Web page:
Natalie Gumede is a good friend of mine. In recent months, I've seen a lot of stories about her in the press, like the one where the Daily Mirror claimed she became a professional dancer at age three in order to win a TV show that hadn't been invented yet. Or the one in the Daily Mail about how she was able to bend under a security rope with effortless flexibility.
On many of these occasions I have wanted to defend Natalie from these insane stories, but I have stopped myself for two reasons.
1. I realize people are not completely stupid and know to take what the tabloids say lightly. For example, it's obvious that someone could carry an injury and still be able to cross a piece of traffic tape in order to avoid oncoming cars. In fact, last night I visited Elstree Studios myself, and repeatedly crossed the traffic barrier tape without needing any flexibility at all. I wanted to prove that Natalie could cross the street without 'cortorting' her body, as the paper had claimed. And I did this under all the same conditions as her - and would have continued to do so all night, but unfortunately one of the security guards stopped me and asked why I was crossing security parameters wearing high heels and a mini-dress.
2. I have not defended Natalie because, to be honest, I have my own issues with her.
Here's my problem:
She has been forcing Strictly Come Dancing on me for many years. "Want to do something tonight?" I'd often ask her.
"No," she'd reply, "I'm about to watch Strictly".
This was a frustrating excuse. Especially when she'd use it on a Tuesday afternoon.
Come to think of it, my feud with Natalie Gumede is an entirely seasonal one. She becomes a pain specifically from October through till December. This came to a crisis point late last year, when we launched a full scale SCD war on each other.
As I'm sure you can imagine - I was outraged. Two full hours of SCD madness? And if that's bad enough, you should have seen our text messages.
"Dan, did you see Strictly?"
"No. Please stop texting me about Strictly."
"Louis Smith is fantastic! Dani Harmer, too."
"Can we talk about something else?"
"Sure. Who would you rather have a meal with, Len, Bruno or Craig?"
This would go on for hours.
I came up with a solution:
I started a campaign to get her to stop tweeting about Strictly. "I'll stop tweeting about Strictly as soon as it's January," said Natalie.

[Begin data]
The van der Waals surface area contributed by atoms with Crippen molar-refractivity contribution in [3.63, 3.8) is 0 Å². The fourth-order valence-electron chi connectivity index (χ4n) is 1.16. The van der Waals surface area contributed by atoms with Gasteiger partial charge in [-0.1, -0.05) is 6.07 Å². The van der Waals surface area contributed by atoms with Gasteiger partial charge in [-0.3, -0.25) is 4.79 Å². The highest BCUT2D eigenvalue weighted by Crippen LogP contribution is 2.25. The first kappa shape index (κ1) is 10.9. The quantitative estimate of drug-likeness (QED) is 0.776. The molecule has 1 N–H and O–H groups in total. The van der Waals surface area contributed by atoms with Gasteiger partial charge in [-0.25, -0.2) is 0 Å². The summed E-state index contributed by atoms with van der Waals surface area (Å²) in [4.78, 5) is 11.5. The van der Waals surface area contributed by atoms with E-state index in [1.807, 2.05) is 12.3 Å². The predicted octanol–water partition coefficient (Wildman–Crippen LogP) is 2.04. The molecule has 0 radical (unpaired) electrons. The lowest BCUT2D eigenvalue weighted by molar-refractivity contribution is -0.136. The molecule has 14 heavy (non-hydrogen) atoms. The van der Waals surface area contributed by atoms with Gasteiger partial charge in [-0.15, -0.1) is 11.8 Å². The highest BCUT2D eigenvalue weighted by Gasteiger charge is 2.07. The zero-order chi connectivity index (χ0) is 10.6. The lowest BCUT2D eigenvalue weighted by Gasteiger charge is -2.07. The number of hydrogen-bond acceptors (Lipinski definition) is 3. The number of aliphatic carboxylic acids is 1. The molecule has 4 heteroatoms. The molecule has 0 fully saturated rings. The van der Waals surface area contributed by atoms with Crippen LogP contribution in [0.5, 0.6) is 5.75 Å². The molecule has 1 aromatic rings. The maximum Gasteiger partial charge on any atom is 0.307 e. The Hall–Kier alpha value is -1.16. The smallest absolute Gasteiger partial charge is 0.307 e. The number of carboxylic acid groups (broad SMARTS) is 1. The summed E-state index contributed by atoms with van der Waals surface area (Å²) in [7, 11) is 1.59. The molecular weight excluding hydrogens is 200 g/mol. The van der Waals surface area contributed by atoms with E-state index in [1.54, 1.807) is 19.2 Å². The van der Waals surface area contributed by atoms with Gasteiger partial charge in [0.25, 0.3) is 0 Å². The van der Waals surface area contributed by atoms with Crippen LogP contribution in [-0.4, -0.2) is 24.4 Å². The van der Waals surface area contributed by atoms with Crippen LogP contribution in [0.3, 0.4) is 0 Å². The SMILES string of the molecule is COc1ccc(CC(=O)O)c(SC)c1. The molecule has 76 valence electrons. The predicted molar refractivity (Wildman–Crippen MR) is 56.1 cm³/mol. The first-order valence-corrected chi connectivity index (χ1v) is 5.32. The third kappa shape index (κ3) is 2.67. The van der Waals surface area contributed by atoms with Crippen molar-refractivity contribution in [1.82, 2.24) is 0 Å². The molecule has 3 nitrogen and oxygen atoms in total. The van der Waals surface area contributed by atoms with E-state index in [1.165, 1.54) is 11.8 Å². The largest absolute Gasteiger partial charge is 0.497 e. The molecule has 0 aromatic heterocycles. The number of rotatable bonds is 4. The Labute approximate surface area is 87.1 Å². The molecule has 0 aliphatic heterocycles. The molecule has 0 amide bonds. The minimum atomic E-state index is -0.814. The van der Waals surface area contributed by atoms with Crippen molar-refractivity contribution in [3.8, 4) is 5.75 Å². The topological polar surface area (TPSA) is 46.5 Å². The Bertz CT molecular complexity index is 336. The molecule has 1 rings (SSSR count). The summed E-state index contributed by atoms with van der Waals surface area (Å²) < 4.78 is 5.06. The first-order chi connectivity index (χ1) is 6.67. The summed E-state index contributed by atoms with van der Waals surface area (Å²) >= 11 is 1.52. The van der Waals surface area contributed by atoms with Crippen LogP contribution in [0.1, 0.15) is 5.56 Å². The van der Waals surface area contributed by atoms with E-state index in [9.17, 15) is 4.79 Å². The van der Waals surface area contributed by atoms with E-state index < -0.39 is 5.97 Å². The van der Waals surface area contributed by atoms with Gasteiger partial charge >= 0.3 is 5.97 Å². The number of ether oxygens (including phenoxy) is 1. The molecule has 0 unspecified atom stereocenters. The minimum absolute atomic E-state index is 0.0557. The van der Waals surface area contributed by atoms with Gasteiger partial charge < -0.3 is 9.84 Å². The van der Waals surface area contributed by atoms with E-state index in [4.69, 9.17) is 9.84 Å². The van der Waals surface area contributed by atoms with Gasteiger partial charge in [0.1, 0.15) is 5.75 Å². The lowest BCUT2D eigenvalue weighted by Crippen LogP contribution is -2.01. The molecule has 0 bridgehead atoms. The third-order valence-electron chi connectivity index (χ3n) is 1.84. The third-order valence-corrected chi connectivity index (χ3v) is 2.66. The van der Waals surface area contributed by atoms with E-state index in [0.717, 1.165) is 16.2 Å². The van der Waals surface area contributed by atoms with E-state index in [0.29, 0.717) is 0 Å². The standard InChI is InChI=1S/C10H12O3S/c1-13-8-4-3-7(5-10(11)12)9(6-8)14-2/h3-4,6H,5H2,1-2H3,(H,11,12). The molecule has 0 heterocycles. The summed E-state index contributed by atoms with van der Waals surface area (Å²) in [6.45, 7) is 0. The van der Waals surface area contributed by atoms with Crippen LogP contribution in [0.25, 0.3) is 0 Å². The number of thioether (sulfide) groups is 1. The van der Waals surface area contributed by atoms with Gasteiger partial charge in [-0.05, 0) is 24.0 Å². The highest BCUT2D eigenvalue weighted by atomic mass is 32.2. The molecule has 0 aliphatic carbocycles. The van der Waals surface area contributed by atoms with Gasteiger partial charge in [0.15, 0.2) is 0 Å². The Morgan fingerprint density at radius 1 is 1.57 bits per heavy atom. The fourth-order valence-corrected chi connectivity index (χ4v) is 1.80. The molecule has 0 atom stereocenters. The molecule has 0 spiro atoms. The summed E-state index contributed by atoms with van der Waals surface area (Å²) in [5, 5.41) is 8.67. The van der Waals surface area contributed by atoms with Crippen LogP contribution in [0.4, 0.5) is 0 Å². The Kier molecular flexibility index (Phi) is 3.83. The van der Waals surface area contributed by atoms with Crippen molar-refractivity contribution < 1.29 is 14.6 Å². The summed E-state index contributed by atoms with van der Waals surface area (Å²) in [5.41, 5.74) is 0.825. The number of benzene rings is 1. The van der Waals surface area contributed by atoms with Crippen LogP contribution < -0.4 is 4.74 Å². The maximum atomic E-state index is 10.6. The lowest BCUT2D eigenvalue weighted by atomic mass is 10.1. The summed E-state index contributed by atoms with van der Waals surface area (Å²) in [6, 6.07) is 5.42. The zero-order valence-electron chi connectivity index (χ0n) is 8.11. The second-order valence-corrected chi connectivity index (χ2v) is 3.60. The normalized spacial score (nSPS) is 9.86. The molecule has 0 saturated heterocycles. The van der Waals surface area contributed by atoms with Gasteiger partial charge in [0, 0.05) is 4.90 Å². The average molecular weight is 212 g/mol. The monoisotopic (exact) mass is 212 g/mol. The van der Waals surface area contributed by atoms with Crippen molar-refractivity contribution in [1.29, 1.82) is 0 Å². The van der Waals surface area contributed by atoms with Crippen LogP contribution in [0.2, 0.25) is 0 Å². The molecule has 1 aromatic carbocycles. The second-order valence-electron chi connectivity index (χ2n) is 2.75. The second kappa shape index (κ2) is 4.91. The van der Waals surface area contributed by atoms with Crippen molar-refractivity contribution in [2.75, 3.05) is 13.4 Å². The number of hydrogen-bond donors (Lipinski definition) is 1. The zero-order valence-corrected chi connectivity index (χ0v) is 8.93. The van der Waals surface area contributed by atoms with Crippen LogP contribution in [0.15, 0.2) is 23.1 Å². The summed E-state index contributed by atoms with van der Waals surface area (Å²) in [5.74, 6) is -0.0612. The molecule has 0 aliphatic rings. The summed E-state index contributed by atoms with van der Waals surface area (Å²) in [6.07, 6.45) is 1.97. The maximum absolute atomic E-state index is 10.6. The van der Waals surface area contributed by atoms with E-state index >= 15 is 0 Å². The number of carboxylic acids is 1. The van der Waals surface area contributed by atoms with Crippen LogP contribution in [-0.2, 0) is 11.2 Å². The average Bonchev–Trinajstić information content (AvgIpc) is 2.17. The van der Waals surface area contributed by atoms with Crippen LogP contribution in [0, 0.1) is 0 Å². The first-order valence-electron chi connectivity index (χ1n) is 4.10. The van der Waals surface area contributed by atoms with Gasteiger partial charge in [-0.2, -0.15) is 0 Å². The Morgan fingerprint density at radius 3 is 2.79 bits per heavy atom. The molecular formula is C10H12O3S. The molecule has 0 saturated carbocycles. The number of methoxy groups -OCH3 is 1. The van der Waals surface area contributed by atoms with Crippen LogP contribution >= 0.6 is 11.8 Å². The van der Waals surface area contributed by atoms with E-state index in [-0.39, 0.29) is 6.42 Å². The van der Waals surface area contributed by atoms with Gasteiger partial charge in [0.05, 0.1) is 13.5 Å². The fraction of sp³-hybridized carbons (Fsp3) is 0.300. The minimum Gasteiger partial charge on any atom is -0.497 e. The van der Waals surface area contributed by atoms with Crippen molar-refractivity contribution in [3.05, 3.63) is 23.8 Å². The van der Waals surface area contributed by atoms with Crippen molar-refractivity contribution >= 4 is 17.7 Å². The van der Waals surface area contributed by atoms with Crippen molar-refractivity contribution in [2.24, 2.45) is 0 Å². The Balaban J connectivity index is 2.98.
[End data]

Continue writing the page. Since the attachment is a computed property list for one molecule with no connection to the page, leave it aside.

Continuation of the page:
Our friendship continued to deteriorate until the end of 2012.
And then it was the new year. We saw each other often, and our friendship grew and grew. We'd meet for tea (her tea-making is average at best), random adventures (a short walk before heaps of Coronation Street fans would appear, desperate to meet Natalie and adamant that they did not want my autograph), and we filmed a project together.
Filming was a joy from beginning to end. I am somewhat bemused (and a little amused) when I see it being claimed that Natalie is 'smug', or 'too serious'. What? She's one of the silliest people I know! Not only is she terrible at making tea, it's a wonder she ever gets through anything anywhere without laughing.
Case in point, the below video. A behind-the-scenes look at our upcoming mockumentary web-series Sally The Life Coach. I needed one thing from her, to wake up startled, look at her sandwich, and then say "That's enough dream visualization for one day. Oh look, I have an email..."
Towards the end of filming - things took a turn for the worse.
Natalie had that look in her eye.
"What is it?" I asked.
"Nothing," she said.
"WHAT?" I demanded.
She smiled - but not a nice smile, it was like that evil smile that gained her notoriety on Coronation Street as Kirsty Soames.
And then it was official. She'd been chosen for Strictly Come Dancing. I knew exactly what this meant for me.
"We are friends and you support me, right?" said Natalie.
"Yes," I responded.
"So you'll be watching?" she said.
"Watching what?" I said.
"The show," she said.
"Don't make me watch that thing," I responded.
"Are we friends or not?" she said.
So I watched. Of course I watched. Natalie is a friend and she was chosen to be on a TV show that is treasured by the nation.
Weeks went by. I tuned in. For my friend, of course.
Then something strange happened.
"Are you enjoying the show?" asked Natalie.
"Of course - it's great to see you dancing so well," I said.
"Are you watching the rest of it?" she said.
"Some if it," I said.
"So you're enjoying the dancing," she said.
"Like most guys, I just watch it for Rachel Riley and Abbey Clancy," I said.
"And that's all?" she said.
"Yes, but try to move your hips a bit more and tell the hairy biker to pay more attention to his footwork," I said.
"WHAT?" she said.
And it was just like that.
Natalie Gumede had manipulated me into becoming a Strictly Come Dancing addict.
"Who would you rather have dinner with - Len, Bruno or Craig?" I asked in a text.
"Dan, please stop sending me the same question every ten minutes," replied Natalie.
"You are committing murder on the dancefloor! It's like the others are in a big scrum and you are taking no-one as a casualty!" I said.
I sense our friendship deteriorating again. We are both obsessed with Strictly Come Dancing and, at this late stage, she seems reluctant to take on my dance tips.
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